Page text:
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Raised in a completely secular household, I have always been a bit uncomfortable with organized religion.  Which is not to say that it has not attracted me or even, for short and sometimes quite bright periods of time, commanded my complete attention.

I first attended church in the company of a friend and her family.  And I found something in the music and stained glass and plaster saints that touched a chord in me.  So much so that years later, as the mother of young children, I choose to raise them Catholic.  

I left Catholicism, I suppose, for many different reasons, not the least of which was a staggering personal trauma which, for a time, made belief in anything inherently optimistic difficult.

But the truth is that, even before all of that and no matter how much the beauty and grandeur of the Catholic church moved me, my issues of conscience with the church were my undoing.

So while angels and heaven and all avenues of spirit are intensely important to me, the institutionalization, or perhaps the socialization, of those things never quite works out for me on a personal basis.  Despite this, however, religion with its music and light and very real spiritual presence has at time touched me deeply.

This year, I celebrated Christmas in a mostly secular way.  There was a small tree and an electric menorah and a simple exchange of gifts.  Today, on Christmas Day, I hung out in my pajamas and watched a movie and a documentary in the company of my kids and both shows had to do with Christmas.

The movie was a 1990s version of "A Christmas Carol" which featured Jean-Luc Piccard and some made for TV special  effects.  That said, it was a really wonderful movie telling Dickens tale of the transformation of a hard-hearted miser into a warm and generous ambassador of Christmas spirit both accurately and movingly.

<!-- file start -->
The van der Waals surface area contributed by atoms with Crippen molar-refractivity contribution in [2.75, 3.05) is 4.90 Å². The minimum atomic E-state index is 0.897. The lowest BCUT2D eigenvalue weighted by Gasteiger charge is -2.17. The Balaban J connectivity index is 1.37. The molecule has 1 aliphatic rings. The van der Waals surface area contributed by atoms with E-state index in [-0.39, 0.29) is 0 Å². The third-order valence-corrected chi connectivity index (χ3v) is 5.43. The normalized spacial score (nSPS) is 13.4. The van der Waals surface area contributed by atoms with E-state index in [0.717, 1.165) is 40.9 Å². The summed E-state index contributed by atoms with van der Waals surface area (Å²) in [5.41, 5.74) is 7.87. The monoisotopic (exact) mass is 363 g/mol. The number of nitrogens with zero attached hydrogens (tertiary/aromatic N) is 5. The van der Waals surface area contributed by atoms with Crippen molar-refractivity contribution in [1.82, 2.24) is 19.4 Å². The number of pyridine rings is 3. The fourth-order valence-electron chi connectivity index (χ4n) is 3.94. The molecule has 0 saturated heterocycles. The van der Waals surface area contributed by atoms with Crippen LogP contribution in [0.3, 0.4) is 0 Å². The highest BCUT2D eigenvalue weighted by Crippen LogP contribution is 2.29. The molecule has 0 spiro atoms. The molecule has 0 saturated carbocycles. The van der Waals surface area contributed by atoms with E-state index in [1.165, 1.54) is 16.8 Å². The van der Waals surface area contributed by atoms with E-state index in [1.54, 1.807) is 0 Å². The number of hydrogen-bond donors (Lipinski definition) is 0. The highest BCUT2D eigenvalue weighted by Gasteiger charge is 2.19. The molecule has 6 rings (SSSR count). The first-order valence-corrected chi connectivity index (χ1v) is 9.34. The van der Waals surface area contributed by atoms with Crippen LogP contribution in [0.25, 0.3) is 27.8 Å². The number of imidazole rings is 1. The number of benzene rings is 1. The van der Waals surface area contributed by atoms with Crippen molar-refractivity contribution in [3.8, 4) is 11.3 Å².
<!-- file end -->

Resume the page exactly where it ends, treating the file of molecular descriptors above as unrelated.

This, I thought, is the thing about Christmas which is so wonderful and so fundamentally and completely non-sectarianly Christian - the Christmas spirit filled with kindness and compassion and love for our fellow man which is so intense that it morphs instantaneously into joy.

The second show was history channel documentary addressing the historical accuracy of the churches teachings about the birth of Jesus.  It was an interesting show and while it did not necessarily prove or disprove anything, it did raise some interesting points.

The parts I found most compelling, however were the comments offered by Dr. Judy Yates Siker of Loyala University. Speaking of Christianity she tells us "that there are those who would argue that its based on a lie. That its based on false rumors of disciples who stole the body of Jesus to make a good story.  And yet somehow this story has made its way through history and time in a way unequaled."

This couldn't be more true and is of itself a testimonial. 

Of the Christmas story Dr. Siker said, this "is an account based the recollection of people like you and I, who had an experience of God's presence which was so powerful that they couldn't hold it in.  It's a story of mystery and a story of hope - replete with the possibilities of peace and good will in a world where both are in short supply."  

And this is true as well.  True enough to make me think that next year I might check out midnight mass, though I would undoubtedly just be visiting.

May the spirit of Christmas, touch us all, if even indirectly.

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